Disruption, innovation, data-centricity – buzzwords can be intimidating. By helping people envisage the future of work as offering new creative frontiers, one in which value networks replace supply chains, and technology unleashes human potential, the workforce can be energised around these concepts rather than confused by them. For example, data creates insights, and no company today can afford not to be data-driven. But by being sensitive to its clinical nature, managers can use data better. The numbers don’t lie, but they can be used to paint pictures, to communicate stories rather than be held up in cold light.

Human workplaces are diverse

A diverse workplace mirrors society. Capitalising on our diversity is a talent strategy necessity. It makes people sense. It also makes financial sense: recent analyses conclude that the top quartile of executive-level ethnic- or gender-diverse companies are up to 33% more likely to deliver EBIT margins above their industry averages.

However, one size does not fit all. Priorities, aspirations and expectations, as well as core capabilities and aptitudes, vary from person to person. Fairness is mandatory, but this does not mean everyone should have exactly the same work arrangements or incentives. For example, compared to older employees, the Generation Z cohort now entering the workforce are more comfortable with working independently, and as true “digital natives” they expect access to cutting edge technologies and to be allowed time- and place- flexibility. Awareness of and sensitivity to these nuances helps people feel connected to the organisation. Above all, people value being treated as individuals.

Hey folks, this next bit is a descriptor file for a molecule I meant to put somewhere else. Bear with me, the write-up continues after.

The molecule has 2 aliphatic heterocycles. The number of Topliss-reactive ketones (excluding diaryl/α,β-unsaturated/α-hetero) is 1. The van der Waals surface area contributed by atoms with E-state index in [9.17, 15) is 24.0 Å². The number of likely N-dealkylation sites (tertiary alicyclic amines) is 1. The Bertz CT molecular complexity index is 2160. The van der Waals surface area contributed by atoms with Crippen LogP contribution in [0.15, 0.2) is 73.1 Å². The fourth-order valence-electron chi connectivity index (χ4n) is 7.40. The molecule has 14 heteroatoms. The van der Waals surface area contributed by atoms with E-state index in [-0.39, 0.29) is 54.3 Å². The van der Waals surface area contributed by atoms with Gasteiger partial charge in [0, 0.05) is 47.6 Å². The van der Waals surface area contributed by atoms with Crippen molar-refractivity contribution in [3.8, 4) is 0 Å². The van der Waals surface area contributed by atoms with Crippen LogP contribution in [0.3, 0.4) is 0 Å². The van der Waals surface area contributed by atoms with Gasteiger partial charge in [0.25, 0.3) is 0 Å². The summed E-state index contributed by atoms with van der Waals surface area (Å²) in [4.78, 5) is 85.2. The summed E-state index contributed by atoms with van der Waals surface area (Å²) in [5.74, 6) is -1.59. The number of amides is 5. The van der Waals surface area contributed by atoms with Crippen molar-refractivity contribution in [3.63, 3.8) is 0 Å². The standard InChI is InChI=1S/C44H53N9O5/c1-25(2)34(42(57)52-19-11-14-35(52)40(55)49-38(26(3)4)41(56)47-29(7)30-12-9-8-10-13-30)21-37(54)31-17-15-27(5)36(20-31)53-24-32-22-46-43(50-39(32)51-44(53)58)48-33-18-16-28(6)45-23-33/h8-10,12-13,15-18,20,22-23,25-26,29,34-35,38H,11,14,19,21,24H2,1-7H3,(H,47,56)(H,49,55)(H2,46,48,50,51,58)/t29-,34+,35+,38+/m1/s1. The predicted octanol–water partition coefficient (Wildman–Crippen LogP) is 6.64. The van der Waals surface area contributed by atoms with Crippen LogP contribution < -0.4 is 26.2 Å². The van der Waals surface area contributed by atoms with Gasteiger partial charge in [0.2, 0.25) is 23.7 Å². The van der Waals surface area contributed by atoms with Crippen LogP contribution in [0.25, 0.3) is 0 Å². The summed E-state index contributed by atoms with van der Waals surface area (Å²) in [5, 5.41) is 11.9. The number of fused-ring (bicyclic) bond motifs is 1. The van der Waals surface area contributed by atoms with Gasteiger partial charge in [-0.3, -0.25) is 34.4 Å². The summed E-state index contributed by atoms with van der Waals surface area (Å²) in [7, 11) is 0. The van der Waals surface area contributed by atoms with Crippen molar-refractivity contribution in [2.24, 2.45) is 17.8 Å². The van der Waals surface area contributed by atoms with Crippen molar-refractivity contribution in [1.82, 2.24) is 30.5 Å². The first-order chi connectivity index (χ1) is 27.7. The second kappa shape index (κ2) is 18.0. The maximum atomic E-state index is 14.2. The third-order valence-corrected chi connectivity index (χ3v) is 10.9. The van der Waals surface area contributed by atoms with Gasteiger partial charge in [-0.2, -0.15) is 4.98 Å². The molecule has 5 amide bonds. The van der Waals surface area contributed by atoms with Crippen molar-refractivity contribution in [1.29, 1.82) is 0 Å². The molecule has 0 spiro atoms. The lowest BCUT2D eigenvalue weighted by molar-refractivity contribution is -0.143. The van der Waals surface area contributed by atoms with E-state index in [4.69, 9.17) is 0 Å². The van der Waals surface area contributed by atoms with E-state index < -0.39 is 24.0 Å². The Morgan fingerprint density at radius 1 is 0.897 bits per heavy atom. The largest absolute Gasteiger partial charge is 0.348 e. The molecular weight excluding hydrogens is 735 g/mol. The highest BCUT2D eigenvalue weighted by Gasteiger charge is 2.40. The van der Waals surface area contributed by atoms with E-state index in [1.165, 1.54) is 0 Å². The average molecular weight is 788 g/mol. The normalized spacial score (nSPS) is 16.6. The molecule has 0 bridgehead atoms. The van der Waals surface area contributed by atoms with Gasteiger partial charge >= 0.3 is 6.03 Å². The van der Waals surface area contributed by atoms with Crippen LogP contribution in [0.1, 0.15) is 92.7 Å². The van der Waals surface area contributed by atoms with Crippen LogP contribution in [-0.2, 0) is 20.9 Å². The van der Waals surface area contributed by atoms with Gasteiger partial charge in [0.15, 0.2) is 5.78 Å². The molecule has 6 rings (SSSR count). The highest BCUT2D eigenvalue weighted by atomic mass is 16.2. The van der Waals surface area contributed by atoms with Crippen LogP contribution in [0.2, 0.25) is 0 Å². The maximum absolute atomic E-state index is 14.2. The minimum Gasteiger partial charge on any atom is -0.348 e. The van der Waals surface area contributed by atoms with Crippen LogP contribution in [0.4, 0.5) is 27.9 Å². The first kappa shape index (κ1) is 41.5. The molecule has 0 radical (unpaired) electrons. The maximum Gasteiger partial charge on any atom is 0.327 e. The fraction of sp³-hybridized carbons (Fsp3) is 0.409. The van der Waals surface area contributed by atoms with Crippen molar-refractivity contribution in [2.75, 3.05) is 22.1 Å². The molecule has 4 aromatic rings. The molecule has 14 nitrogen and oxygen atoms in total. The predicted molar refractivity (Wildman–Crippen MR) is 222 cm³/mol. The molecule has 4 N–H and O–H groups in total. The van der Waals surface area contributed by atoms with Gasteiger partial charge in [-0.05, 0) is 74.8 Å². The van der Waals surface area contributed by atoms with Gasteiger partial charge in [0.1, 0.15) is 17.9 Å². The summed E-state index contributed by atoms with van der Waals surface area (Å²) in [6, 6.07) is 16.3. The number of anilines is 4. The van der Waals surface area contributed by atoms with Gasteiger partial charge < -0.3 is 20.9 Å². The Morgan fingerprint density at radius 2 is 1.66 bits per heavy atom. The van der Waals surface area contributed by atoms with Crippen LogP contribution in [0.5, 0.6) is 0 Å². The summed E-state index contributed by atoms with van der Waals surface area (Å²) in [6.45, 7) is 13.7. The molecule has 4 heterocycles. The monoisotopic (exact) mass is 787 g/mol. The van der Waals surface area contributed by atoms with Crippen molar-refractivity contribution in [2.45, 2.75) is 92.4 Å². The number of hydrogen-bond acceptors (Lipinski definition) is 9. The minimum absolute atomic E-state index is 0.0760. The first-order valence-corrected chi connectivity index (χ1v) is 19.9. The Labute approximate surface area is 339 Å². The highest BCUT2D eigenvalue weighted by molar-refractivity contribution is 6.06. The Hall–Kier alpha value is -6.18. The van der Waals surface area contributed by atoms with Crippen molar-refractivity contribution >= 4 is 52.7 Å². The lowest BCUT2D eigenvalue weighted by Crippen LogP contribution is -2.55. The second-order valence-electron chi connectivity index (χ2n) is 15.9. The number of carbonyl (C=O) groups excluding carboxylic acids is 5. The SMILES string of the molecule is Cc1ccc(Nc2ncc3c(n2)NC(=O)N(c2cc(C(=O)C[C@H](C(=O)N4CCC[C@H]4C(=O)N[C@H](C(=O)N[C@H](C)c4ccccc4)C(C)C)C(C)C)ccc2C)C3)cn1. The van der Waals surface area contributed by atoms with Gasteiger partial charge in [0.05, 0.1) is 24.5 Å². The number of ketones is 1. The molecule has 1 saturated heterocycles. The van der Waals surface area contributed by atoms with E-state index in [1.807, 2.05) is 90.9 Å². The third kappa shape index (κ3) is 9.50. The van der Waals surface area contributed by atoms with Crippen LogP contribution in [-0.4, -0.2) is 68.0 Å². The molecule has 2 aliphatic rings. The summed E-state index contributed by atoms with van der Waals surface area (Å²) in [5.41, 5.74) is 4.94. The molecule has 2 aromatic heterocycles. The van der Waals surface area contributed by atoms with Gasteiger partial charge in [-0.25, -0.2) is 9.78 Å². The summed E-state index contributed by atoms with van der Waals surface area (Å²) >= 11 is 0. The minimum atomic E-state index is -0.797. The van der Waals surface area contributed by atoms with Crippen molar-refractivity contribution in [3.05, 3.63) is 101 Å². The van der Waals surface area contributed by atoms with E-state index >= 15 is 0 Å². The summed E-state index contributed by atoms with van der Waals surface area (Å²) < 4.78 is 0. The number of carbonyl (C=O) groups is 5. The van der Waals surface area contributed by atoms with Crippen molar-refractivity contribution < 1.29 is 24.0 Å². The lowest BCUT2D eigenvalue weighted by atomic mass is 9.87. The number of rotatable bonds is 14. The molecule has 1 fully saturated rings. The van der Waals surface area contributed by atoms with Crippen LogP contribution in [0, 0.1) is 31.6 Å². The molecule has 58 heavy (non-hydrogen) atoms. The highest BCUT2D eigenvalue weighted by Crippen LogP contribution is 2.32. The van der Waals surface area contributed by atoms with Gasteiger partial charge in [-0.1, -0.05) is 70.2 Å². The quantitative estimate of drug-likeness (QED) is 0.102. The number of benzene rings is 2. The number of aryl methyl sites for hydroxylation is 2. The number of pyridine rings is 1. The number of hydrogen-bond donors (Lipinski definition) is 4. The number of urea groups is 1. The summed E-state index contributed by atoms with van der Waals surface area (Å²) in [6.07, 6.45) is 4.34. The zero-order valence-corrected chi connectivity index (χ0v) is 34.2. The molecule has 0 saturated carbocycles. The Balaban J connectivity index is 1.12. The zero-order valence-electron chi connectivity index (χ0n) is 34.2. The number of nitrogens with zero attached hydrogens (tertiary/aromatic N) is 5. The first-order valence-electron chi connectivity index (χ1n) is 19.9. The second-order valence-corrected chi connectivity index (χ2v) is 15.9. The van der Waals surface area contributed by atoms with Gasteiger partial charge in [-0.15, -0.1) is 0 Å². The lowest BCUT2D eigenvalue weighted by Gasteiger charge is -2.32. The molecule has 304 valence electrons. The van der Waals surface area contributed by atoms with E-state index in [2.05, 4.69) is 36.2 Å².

Emotions impact everything

We all have the capacity to dream big. In 1962 President Kennedy visited NASA to see how the moon mission was progressing. He greeted a janitor, politely asking what he was doing. “Well, Mr. President, I’m helping put a man on the moon,” the janitor replied.

Intrinsically, people want something to strive towards. Even in a more basic role or functions a sense of accomplishment propels the motivation to do it again – slightly better, perhaps, or differently.

Actually, this anecdote needs an update for the workplace of the 2020s. In dozens, probably hundreds of links and references, it seems impossible to find the janitor’s name. Who was he, and why has he been lost in a story about JFK? If we wish to think holistically about humanising work, the story needs reshaping so that it captures not just the janitor’s commitment to his job, but his humanity, too.

Leading and managing a business requires an understanding of how decisions, judgements and actions are swayed by peoples’ emotions. How we feel is the thread running all the way from the strategies a CEO puts in place, to the end- user’s or -consumer’s choice. Becoming a more conscious leader, then, will achieve better business outcomes.